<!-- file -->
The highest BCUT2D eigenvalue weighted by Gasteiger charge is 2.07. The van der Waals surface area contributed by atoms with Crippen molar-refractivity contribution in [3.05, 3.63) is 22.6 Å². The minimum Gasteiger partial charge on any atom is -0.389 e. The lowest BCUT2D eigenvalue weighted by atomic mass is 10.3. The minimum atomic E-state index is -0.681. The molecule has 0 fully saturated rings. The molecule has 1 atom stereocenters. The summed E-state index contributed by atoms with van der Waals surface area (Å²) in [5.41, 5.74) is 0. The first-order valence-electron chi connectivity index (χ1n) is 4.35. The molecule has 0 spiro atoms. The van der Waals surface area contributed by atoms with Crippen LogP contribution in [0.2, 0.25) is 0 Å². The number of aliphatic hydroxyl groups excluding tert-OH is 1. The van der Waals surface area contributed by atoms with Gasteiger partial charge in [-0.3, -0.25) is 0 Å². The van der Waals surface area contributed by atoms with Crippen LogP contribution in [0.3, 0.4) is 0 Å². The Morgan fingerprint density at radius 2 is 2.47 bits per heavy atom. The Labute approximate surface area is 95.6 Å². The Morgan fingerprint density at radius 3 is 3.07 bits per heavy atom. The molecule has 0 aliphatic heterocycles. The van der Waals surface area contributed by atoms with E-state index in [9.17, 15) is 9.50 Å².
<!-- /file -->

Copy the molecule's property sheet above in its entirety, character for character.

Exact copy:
The highest BCUT2D eigenvalue weighted by Gasteiger charge is 2.07. The van der Waals surface area contributed by atoms with Crippen molar-refractivity contribution in [3.05, 3.63) is 22.6 Å². The minimum Gasteiger partial charge on any atom is -0.389 e. The lowest BCUT2D eigenvalue weighted by atomic mass is 10.3. The minimum atomic E-state index is -0.681. The molecule has 0 fully saturated rings. The molecule has 1 atom stereocenters. The summed E-state index contributed by atoms with van der Waals surface area (Å²) in [5.41, 5.74) is 0. The first-order valence-electron chi connectivity index (χ1n) is 4.35. The molecule has 0 spiro atoms. The van der Waals surface area contributed by atoms with Crippen LogP contribution in [0.2, 0.25) is 0 Å². The number of aliphatic hydroxyl groups excluding tert-OH is 1. The van der Waals surface area contributed by atoms with Gasteiger partial charge in [-0.3, -0.25) is 0 Å². The van der Waals surface area contributed by atoms with Crippen LogP contribution in [0.3, 0.4) is 0 Å². The Morgan fingerprint density at radius 2 is 2.47 bits per heavy atom. The Labute approximate surface area is 95.6 Å². The Morgan fingerprint density at radius 3 is 3.07 bits per heavy atom. The molecule has 0 aliphatic heterocycles. The van der Waals surface area contributed by atoms with E-state index in [9.17, 15) is 9.50 Å².